Building a Second Temple

The exile is over, and the people of God return home.  Unsure of their next step, they survey the damage left when they were forced out of their homes.  Their beautiful temple lay in ruins.  Rebuilding must begin in every facet of their lives.  Many people returning had no idea what the mighty city of Jerusalem looked like in its heyday.  For now, they feel the beautiful dirt of the earth beneath their feet and thank the Creator that they are no longer in a strange land.

Most of us know what it is like to return from catastrophic events in our lives.  Whether it is health, relationship, or spiritual issues, the consequences are devastating.  We look around and view the damages, knowing that we must pick ourselves up and move forward.  Our amazing God gives us new hope and a will to bloom where we are planted.

For now, standing in our own land, the sun shines brighter, the trees are greener, and the birds sing sweeter.  We reclaim our part of the earth where we are connected to God.  There exists a new found freedom to discover our heart’s desire.  Passion reignites within our souls.  We are made knew with promises yet to be fulfilled.  Hope once again moves us onward.

On this day, I am grateful for the journey to this place.  The one my feet stand in at this very moment.  The trip never promised to be easy, but relying on the One, who supplied the light and strength, it was manageable.  We come back to the promised land, a new people, filled with hope.  Praise be to God, I learned the lessons needed to land me at this moment.

The Good, the Bad, and the Foolish

The Book of 2nd Chronicles is like a roller coaster that soars way up into the sky and descends to great depths.  One king pleases God, while another blasphemes everything sacred to the Jewish culture of ancient Judah.  The only thing that remained consistent was God’s deliverance in times of confession and restoration for those who remained faithful, and the pouring of holy wrath on those who failed to keep His commandments.  Kings set the religious trajectory of the nation, and people followed.

As a pastor, I am well aware of the responsibilities to remaining true to the faith.  My leadership guides the congregation that I serve.  Clergy sets the example for others to follow regarding authentic worship, communal celebrations, and holy living.  Such responsibilities must be approached with awe and a daily commitment to devote each day to the Most-High God.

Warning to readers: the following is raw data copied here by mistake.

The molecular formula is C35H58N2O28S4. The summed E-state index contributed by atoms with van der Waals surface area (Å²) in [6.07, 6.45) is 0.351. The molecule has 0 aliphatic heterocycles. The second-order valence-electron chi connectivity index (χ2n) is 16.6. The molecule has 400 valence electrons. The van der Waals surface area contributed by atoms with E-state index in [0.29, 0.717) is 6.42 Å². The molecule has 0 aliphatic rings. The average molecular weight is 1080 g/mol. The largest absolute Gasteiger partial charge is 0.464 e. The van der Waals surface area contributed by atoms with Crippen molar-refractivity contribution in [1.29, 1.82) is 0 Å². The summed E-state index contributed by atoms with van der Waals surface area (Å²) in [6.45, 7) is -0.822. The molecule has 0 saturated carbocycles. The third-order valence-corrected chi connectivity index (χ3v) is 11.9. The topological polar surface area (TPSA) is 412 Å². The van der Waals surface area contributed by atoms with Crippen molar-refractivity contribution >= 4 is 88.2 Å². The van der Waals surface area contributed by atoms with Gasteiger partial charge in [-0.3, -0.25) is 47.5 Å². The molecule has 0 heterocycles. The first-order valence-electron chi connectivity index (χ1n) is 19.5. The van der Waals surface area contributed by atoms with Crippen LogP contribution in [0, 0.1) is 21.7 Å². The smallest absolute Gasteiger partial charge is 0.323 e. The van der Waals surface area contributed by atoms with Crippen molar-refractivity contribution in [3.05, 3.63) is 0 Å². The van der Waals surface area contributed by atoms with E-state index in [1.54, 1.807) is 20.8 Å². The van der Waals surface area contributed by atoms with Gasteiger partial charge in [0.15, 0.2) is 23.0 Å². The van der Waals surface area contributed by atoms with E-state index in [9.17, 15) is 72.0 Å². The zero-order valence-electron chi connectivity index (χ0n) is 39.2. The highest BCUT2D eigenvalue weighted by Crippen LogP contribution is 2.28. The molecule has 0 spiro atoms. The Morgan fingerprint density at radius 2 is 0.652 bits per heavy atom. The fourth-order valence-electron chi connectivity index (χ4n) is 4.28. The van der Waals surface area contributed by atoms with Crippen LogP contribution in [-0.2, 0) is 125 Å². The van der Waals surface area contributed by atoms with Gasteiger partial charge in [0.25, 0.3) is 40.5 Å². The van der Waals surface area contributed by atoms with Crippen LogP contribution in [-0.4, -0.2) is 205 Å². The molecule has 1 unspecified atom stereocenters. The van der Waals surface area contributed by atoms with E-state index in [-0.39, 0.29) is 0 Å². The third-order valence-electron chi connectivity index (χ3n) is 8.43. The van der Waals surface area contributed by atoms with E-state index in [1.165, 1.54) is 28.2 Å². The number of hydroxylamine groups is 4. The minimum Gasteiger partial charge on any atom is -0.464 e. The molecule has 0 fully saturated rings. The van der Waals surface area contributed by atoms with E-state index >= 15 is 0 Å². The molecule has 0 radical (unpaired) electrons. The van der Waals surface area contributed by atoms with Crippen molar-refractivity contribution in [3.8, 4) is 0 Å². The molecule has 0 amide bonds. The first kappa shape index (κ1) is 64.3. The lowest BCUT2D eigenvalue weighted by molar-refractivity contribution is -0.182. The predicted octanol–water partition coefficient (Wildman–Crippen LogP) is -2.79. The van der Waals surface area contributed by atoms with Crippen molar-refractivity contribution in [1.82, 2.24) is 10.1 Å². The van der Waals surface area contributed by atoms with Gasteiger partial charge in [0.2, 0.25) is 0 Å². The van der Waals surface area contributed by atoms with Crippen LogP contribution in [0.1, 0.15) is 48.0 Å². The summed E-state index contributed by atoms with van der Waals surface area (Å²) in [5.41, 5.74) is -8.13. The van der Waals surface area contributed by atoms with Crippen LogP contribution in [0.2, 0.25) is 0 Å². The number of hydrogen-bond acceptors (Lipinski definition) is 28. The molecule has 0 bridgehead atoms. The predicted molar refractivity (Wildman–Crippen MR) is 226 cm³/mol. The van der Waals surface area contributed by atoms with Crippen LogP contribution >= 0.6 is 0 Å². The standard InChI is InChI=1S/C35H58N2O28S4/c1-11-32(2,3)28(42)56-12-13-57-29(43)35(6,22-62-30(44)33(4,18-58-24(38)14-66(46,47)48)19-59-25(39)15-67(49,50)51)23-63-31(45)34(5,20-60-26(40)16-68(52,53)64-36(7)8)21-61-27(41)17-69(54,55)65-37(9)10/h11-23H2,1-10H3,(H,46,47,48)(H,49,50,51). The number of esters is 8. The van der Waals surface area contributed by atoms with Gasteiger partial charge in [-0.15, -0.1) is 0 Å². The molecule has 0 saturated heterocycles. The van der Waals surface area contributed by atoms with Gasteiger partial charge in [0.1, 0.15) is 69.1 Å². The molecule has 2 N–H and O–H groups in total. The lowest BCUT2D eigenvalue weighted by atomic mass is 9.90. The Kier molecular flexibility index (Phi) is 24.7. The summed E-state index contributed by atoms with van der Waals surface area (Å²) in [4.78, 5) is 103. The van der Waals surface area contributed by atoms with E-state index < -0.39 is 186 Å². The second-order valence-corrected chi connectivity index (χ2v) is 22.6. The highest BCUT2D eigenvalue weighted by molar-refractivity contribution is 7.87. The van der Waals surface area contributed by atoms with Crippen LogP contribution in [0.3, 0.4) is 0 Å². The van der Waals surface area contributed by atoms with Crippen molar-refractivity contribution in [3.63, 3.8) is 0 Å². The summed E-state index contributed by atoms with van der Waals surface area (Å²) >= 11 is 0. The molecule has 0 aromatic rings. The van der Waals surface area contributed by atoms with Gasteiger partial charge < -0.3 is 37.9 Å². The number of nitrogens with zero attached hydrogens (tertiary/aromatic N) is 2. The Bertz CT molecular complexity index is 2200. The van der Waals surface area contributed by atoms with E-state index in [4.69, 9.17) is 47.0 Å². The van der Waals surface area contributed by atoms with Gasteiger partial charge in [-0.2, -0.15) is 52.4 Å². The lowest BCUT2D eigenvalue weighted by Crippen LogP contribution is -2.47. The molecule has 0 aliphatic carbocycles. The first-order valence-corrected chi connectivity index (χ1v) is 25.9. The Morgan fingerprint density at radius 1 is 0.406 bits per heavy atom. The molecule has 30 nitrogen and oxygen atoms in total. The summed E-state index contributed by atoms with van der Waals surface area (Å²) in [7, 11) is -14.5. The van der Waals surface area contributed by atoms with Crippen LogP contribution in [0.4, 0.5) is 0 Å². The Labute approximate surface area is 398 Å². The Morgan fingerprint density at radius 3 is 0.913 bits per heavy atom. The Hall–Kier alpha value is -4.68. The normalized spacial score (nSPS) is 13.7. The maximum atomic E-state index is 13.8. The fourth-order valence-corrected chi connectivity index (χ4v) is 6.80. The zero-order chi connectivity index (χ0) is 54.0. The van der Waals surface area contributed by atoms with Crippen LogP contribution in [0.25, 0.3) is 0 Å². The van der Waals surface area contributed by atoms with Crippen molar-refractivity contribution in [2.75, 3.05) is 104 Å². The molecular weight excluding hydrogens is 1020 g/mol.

But, there are days when I stray from the path and fail to observe all the tenets of my faith.  I am not perfect and make choices that do not reflect my decision to turn my life over to the care of God.  Sometimes I get weary and make bad choices.  My leadership suffers, and I find myself trapped in a world of hurt and sorrow.  The Deuteronomic theme overwhelms me and, just like the kings in the books of Chronicles, I am on a roller coaster of hope and regret, joy and confusion, promise and destruction.

Hear the good news!  I can always ask forgiveness and be restored.  Holy love gives us yet another chance to rediscover our amazing God, the Giver of Grace.  Praise be to God for the gift of renewal, for the Divine grants us one more opportunity to be made whole.  We ask forgiveness and seek to make our pathway straight in a crooked desert.

 

 

The Good, the Bad, and the Ugly

2nd Chronicles traces the lineage of the kings (predominantly in Judah).  We learn about the leaders who listened to God’s directions and those who charted the course that led to destruction.  Time after time, there rose out of the chaos a prophet, speaking truth into the lives of the Hebrew people, but their cries for redemption fall on deaf ears.  Eventually, the situation grew worse and worse, until the Assyrians conquered the north and the Babylonians apprehended the south.

I have many questions concerning the exile.  Did all of the Hebrew people break the covenant?  If not, why were the faithful punished for the abuses of the sinful?  Could not God establish a new covenant with those who love Him?  Where is God in the middle of the exile? “How could we sing the Lord’s song in a foreign land?” (Ps. 137:4 NRSV).